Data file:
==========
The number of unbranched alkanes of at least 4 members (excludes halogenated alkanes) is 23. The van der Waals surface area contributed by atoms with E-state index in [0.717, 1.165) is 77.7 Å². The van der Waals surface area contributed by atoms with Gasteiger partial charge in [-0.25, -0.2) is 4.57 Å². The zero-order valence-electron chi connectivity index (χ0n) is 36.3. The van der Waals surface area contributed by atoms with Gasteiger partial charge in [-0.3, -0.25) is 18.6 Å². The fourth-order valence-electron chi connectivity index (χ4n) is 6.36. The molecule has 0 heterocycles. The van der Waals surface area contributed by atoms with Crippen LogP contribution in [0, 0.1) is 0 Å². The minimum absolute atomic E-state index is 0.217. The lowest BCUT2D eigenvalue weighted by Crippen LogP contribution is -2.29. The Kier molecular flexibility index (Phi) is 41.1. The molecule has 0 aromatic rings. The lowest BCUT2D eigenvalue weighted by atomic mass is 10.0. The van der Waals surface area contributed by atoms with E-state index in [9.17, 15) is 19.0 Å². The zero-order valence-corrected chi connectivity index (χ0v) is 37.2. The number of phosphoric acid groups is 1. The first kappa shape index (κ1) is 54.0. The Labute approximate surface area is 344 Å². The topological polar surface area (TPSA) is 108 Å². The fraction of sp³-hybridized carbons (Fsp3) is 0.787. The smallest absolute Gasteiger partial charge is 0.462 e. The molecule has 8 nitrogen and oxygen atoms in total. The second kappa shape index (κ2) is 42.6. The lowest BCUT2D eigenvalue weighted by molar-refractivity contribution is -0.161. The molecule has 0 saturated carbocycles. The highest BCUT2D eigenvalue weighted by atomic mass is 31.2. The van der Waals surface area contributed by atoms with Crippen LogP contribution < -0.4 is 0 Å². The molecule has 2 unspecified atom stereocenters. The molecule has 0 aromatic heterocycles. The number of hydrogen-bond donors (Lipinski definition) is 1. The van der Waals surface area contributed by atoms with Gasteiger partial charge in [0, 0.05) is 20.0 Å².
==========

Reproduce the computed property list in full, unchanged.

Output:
The number of unbranched alkanes of at least 4 members (excludes halogenated alkanes) is 23. The van der Waals surface area contributed by atoms with E-state index in [0.717, 1.165) is 77.7 Å². The van der Waals surface area contributed by atoms with Gasteiger partial charge in [-0.25, -0.2) is 4.57 Å². The zero-order valence-electron chi connectivity index (χ0n) is 36.3. The van der Waals surface area contributed by atoms with Gasteiger partial charge in [-0.3, -0.25) is 18.6 Å². The fourth-order valence-electron chi connectivity index (χ4n) is 6.36. The molecule has 0 heterocycles. The van der Waals surface area contributed by atoms with Crippen LogP contribution in [0, 0.1) is 0 Å². The minimum absolute atomic E-state index is 0.217. The lowest BCUT2D eigenvalue weighted by Crippen LogP contribution is -2.29. The Kier molecular flexibility index (Phi) is 41.1. The molecule has 0 aromatic rings. The lowest BCUT2D eigenvalue weighted by atomic mass is 10.0. The van der Waals surface area contributed by atoms with E-state index in [9.17, 15) is 19.0 Å². The zero-order valence-corrected chi connectivity index (χ0v) is 37.2. The number of phosphoric acid groups is 1. The first kappa shape index (κ1) is 54.0. The Labute approximate surface area is 344 Å². The topological polar surface area (TPSA) is 108 Å². The fraction of sp³-hybridized carbons (Fsp3) is 0.787. The smallest absolute Gasteiger partial charge is 0.462 e. The molecule has 8 nitrogen and oxygen atoms in total. The second kappa shape index (κ2) is 42.6. The lowest BCUT2D eigenvalue weighted by molar-refractivity contribution is -0.161. The molecule has 0 saturated carbocycles. The highest BCUT2D eigenvalue weighted by atomic mass is 31.2. The van der Waals surface area contributed by atoms with Crippen LogP contribution < -0.4 is 0 Å². The molecule has 2 unspecified atom stereocenters. The molecule has 0 aromatic heterocycles. The number of hydrogen-bond donors (Lipinski definition) is 1. The van der Waals surface area contributed by atoms with Gasteiger partial charge in [0, 0.05) is 20.0 Å².